31 Kensington Park Road, London, W11 2EU, United Kingdom

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Orasay is a primarily seafood restaurant in Notting Hill that opened in March 2019. Its chef/owner is Jackson Boxer, who also runs Brunswick House in Vauxhall, which he started at the tender age of 24 after a spell working for Margot Henderson, co-founder of St John. Mr Boxer was born into a food family, with his mother a well-known cookbook writer and his father being the owner of a delicatessen (Italo). Orasay, named after a Hebridean island, is in a busy street and has closely packed tables and a bar to the left as you enter. The lighting was distinctly low, hence the rather gloomy pictures.

Orasay offered an a la carte menu, with starters priced between £12 and £16 and main courses from £19 - £34, with desserts £9-£10. The wine list had 87 labels, split over two separate lists, and ranged in price from £30 to £299, with a median price of £85 and an average markup to retail price of 3.4 times, which is pushing things even for Notting Hill. There seemed to be an emphasis on natural wines, with assorted orange wines and skin contact wines on the list. Sample references were Domaine Quilla Muscadet Sur Lie- Loire 2020 at £38 for a bottle that you can find in the high street for £7, Albamar Albarino Rias Baixas 2021 at £60 compared to its retail price of £26, and Domaine du Clair ‘Les Aubuzes’ Maranges 2020 at £95 for a wine that will set you back £34 in the high street. For those with the means there was Yalumba ’The Octavius Shiraz 2001 at £189 compared to its retail price of £64, and Château Pontet-Canet 2000 at £259 for a wine whose current market value is £142. Alternatively, corkage was a very reasonable £30. 

We started with some rosemary focaccia, which had light and fluffy texture and a nice amount of aromatic rosemary (14/20). My starter was a fried haddock bun, a kind of fish burger, served with tartare sauce. This was very pleasant, perhaps with a higher ratio of batter to fish than might have been ideal, but the batter was crisp, the bun was fine and the tartare sauce was piquant. The burger analogy was extended with a square of cheese in the bun that I didn’t think really added anything, but this was certainly a nice enough dish (13/20).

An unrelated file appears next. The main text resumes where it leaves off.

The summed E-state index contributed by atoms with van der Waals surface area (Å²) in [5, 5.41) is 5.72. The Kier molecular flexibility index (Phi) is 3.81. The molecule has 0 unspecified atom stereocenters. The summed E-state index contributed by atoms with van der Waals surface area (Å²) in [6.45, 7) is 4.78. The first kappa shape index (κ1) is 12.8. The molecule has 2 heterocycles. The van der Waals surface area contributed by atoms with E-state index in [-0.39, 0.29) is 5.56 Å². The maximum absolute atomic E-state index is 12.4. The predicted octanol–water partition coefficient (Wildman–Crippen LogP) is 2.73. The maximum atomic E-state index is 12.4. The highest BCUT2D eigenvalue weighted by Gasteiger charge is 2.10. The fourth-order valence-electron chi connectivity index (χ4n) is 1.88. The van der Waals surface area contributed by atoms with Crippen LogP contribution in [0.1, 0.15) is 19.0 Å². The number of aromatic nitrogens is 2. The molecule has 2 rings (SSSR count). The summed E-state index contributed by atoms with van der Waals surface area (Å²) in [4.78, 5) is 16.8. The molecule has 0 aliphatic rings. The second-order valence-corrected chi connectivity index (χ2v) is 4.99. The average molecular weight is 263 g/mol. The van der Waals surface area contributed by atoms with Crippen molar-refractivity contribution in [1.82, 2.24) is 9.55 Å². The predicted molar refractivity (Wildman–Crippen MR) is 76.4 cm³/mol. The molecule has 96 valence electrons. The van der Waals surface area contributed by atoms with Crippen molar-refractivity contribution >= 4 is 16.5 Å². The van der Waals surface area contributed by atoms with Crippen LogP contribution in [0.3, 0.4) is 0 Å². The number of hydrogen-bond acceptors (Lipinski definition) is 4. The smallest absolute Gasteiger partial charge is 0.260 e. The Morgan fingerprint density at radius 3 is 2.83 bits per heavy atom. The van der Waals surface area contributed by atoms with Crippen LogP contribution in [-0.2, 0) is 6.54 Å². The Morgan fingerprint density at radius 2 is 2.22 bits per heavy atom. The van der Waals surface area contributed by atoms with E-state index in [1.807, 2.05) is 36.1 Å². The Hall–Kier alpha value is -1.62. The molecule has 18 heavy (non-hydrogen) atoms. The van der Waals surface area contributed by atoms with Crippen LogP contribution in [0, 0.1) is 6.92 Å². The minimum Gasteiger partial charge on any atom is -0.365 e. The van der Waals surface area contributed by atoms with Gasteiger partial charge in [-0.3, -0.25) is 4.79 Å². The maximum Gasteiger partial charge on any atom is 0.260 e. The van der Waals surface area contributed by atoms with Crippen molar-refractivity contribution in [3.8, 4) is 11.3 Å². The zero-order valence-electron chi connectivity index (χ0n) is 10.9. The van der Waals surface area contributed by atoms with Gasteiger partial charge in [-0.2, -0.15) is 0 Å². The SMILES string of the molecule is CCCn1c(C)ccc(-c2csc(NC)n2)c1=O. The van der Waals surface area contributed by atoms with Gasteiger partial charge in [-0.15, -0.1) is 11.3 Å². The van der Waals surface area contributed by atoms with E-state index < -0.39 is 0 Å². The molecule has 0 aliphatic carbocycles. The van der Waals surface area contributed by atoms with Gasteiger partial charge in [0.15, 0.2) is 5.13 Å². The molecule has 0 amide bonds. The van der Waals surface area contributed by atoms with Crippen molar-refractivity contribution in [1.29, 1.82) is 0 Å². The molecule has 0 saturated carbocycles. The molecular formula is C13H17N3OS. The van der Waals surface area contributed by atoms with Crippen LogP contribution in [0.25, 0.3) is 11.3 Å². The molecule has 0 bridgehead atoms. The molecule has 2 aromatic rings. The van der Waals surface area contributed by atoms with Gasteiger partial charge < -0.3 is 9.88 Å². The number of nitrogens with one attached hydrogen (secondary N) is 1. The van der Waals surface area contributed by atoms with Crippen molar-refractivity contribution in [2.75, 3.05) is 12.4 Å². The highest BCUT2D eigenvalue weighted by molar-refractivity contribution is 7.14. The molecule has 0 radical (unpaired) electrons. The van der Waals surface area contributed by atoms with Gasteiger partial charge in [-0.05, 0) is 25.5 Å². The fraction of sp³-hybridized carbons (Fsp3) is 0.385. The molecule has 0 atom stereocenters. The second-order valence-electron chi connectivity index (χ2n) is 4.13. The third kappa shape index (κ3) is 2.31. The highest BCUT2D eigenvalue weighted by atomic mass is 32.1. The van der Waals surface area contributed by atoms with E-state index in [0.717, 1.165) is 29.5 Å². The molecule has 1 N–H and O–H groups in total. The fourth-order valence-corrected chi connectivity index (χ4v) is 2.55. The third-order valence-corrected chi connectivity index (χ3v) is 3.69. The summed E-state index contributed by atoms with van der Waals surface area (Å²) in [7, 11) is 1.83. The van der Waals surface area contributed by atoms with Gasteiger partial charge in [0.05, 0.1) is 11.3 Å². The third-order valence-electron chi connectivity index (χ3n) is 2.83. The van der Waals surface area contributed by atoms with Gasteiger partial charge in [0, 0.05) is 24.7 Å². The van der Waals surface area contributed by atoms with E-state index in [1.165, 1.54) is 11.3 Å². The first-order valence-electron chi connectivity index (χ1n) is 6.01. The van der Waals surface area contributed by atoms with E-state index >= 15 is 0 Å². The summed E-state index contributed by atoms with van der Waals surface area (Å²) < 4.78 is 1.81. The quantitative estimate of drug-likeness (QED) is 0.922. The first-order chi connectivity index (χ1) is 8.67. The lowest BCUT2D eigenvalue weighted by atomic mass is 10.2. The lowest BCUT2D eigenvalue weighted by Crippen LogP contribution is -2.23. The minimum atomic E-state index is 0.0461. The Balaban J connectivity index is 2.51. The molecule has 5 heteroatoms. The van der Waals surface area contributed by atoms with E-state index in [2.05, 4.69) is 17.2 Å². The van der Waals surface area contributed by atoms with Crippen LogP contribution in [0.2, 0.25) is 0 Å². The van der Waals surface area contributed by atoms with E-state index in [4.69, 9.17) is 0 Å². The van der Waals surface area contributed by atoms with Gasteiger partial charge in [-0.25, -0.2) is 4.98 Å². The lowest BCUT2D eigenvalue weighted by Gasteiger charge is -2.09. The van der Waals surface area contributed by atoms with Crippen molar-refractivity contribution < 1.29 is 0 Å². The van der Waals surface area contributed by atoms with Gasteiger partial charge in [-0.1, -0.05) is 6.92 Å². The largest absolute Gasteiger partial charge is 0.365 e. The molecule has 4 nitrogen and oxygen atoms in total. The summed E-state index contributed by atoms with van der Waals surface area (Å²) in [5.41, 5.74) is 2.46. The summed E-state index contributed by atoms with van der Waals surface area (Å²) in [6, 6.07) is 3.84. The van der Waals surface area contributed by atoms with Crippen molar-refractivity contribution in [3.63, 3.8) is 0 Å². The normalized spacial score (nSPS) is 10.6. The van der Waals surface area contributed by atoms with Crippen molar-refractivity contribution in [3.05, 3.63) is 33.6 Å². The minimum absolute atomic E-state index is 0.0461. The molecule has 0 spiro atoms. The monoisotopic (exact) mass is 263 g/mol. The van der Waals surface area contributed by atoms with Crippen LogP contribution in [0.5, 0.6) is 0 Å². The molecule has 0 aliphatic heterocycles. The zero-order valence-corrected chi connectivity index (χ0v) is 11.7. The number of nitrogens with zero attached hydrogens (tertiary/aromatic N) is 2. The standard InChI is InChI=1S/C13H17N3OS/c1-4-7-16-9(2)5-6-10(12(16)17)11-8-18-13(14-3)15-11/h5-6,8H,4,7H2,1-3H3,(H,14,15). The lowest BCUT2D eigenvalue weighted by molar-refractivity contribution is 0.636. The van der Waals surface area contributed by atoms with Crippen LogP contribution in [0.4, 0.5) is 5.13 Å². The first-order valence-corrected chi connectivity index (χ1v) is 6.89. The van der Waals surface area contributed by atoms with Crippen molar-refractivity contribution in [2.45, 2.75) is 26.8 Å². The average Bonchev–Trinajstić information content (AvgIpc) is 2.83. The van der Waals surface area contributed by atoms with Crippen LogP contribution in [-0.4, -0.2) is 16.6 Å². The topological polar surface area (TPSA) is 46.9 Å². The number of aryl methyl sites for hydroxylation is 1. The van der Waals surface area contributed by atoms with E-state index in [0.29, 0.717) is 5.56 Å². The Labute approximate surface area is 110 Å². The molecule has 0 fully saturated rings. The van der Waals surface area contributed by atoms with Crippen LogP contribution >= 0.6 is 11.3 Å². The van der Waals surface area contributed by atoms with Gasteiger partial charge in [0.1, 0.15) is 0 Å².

Tagliolini of Brixham crab came with pickled lemon and chilli. The pasta had good texture and the crab was fresh, though there were a couple of small pieces of shell. My main issue was that the lemon, a flavour that I am generally very fond of, was overly strong to the point of dominating the dish, and for me the chilli was too subdued (12/20).

My main course of Tamworth pork chop with brown shrimp and smoked bacon sauce came with some salad leaves. This was enjoyable, the pork nicely cooked, the sauce nicely enhancing the meat and the leaves providing some balance (13/20). A whole black bream was wood-grilled and unfortunately was rather over-cooked to our taste; the staff were very nice about this and removed it without incident. On the side fries were crisp and lightly seasoned, and a green salad with elderflower champagne dressing was fine.

We had a very good waitress, though the pace of dishes was a little leisurely. The bill came to £61 per person. The restaurant was very busy even on a midweek evening in January, and so Orasay clearly has an offering that appeals to its (mostly young on this visit) audience.

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